Understanding The Night Vision System

A key part of being able to diagnose a problem with advanced driver assistance systems (ADAS) is understanding how the system works. Knowing what is happening inside the system will help you properly diagnose why the system may be failing. This will prevent replacing parts that are not causing the system issue. Let’s take a look at the inner workings of night vision systems.

Night vision systems extend the perception of the driver beyond the reach of the headlamps. There are two common technologies used, thermal imaging and infrared illumination. These two technologies work differently but can produce similar results.

Thermal imaging uses a thermographic camera. The camera detects heat from objects ahead of the vehicle. It can detect small differences in temperature, allowing the camera to create a detailed visual image. This image is typically displayed on the dash, infotainment screen, or on a head-up display. Some vehicles have this camera technology but do not create an image from the detected heat. Instead, this information is fed into an ADAS, such as collision braking. This allows for better object detection and collision avoidance in low light conditions.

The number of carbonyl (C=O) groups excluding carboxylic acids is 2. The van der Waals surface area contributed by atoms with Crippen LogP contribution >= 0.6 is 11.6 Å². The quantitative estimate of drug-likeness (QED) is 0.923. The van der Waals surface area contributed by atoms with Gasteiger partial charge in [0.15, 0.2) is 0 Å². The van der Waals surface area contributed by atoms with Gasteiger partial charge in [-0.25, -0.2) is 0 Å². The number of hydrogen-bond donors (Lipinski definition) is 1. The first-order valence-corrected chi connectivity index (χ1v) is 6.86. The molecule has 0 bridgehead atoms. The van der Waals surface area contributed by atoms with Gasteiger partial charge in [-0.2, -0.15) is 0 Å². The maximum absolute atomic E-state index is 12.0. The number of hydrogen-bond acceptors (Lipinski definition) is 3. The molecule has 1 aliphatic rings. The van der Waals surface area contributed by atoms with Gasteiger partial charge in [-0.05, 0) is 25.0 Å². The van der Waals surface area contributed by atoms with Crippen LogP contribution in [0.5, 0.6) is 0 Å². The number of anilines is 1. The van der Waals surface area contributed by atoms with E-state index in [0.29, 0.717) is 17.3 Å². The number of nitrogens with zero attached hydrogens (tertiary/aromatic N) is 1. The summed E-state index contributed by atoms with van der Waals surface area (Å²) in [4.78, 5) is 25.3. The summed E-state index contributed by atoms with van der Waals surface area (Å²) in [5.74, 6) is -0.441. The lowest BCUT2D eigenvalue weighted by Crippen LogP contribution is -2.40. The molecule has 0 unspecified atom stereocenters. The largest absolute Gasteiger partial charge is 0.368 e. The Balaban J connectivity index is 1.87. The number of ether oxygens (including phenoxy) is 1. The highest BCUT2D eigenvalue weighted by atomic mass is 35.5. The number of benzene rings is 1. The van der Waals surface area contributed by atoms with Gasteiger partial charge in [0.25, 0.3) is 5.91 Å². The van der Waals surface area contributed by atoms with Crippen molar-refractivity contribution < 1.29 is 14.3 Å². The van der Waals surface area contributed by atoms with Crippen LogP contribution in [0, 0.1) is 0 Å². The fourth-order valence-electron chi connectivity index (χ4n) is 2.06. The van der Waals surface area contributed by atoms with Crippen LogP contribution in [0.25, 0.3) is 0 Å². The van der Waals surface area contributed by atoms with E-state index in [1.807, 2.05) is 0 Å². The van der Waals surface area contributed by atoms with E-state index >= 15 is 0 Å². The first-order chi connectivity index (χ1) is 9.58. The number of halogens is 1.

Infrared night vision systems use special infrared “flood lamps” to project infrared light into the surrounding area. The projected light is similar to what is used for many household remote controls. The night vision system is typically activated when the headlamps are on and may detect objects a set distance ahead in darkness. Some systems can detect objects nearly 500 feet (152 m) in front of the vehicle. When it is activated, the system displays the image in black and white on a screen, typically found in the instrument panel or console.

Understanding how the system functions can shorten diagnostic times. Knowing what part of the system to test will help prevent installing parts that don’t actually fix the problem.

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